Swansea and Port Talbot Docks History

Swansea Pilots

Sea pilots have assisted the Masters of vessels entering and leaving the harbour of Swansea since the development of maritime trade in the early sixteenth century, and initially the task of pilotage would have been undertaken by fishermen and other local seamen with an intimate knowledge of local tides, shipping hazards and weather conditions. Acts of pilotage within the Bristol Channel, including Swansea, were controlled by the Port of Bristol until the passing of the Swansea Harbour Act of 1791 which, amongst other things, introduced the compulsory licensing of pilots by the Swansea Harbour Trust.

In 1793 there were 11 licensed pilots recorded at Swansea, and by 1803 the number had increased to a fixed maximum of 24. The appointment and regulation of Swansea’s sea pilots remained with the Harbour Trust until the Swansea Pilotage Authority was established as a separate entity after the takeover of the port by the Great Western Railway in 1923. The Swansea Pilotage Authority was abolished, as were all other UK pilotage authorities, under the Pilotage Act of 1987, and in 1988 its duties and responsibilities were taken over by Associated British Ports.



Pilot Cutters

A description and illustration of early 19th century pilot cutters is shown below:



By 1892 there were nine licensed pilot cutters at Swansea - the ‘Vivian’, the ‘Vigilant’, the ‘Rival’, the ‘Benson’, the ‘Glance’, the ‘Mary’, the ‘Grenfell’, the ‘Camelia’, and the ‘C. Bath’. The port yearbook for 1892 states that “Pilots are always to be obtained off the Mixon or within Mumbles Head, and no vessel must attempt to run for Swansea without one. They cruise in vessels of both schooner and cutter rig, with the letter S and a number on their sails.” A description of these cutters illustrated by a photograph of the ‘Vivian’, together with a photograph and model of the ‘Grenfell’, is shown below:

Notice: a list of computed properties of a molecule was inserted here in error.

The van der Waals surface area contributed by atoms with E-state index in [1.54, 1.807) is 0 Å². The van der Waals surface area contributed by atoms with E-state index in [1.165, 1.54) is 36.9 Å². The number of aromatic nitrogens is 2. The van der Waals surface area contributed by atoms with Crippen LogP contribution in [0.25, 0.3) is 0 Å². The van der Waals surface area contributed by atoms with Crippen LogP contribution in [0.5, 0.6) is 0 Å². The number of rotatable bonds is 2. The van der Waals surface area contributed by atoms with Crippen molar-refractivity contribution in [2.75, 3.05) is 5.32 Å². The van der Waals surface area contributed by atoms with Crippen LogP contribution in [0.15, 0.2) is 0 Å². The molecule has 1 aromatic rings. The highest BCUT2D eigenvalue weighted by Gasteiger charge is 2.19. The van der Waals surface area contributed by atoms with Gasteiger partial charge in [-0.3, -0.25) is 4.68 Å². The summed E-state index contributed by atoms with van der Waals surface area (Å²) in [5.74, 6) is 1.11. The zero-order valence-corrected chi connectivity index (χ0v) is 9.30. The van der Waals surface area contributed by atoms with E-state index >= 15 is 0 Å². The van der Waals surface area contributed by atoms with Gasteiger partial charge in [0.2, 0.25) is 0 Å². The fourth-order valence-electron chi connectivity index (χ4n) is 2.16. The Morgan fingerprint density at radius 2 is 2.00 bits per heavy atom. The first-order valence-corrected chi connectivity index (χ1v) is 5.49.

Below the Pilot cutter 'Grenfell', bearing the licence number S9 on the bow and the aft sail, being towed out of Swansea Harbour, c.1904

Grenfell
 

Below is a model of the pilot cutter 'Grenfell', together with a plaque stating that she was built at Swansea by Philip Bevan in 1865. The sail plan is given as 1880. (Thanks: Swansea Yacht & Sub Aqua Club)



Model of the Grenfell


1898 saw the commissioning of the ‘Beaufort’, described in its day as a “schooner-rigged steam pilot cutter”, and “the first steam-powered pilot cutter in the world.”


Beaufort


Pilot cutter Beaufort in the old South Dock entrance lock. In the background is Pockett's ticket office, and behind that, the old pilot house on Pockett's Wharf


 

The pilot cutter ‘Roger Beck’ was commissioned 1924 to replace the aging ‘Beaufort’, and was named after the last person to hold the position of Chairman of the Swansea Harbour Trust before the takeoverof Swansea Docks by the Great Western Railway.



Roger Beck


In 1951 the ‘Woodbridge’ was acquired by the Swansea Pilotage Authority as an auxiliary cutter to the‘Roger Beck’. Formerly owned by Trinity House, the diesel-engined ‘Woodbridge’ had been built at the Aldous boatyard, Brightlingsea, Essex in 1924. She was 80’ in length with a 21’ beam and a 10’ draft, and had a service speed of nine knots.
Woodbridge


Woodbridge along side a cargo ship in the River Tawe.


Seamark, commissioned in 1959
 

A Rare photo of three pilot boats together.- Seamark, Margam Abbey and Benson


Pilot launch Benson




Benson off the Mumbles lighthouse


The latest latest pilot launch is the Beaufort

 
Beaufort at Port Talbot




Beaufort at Sea


The old Pilot House, South Dock


The two photos below, taken in the South Dock Swansea, are of the Bristol Channel Pilot Cutter Cariad.

Cariad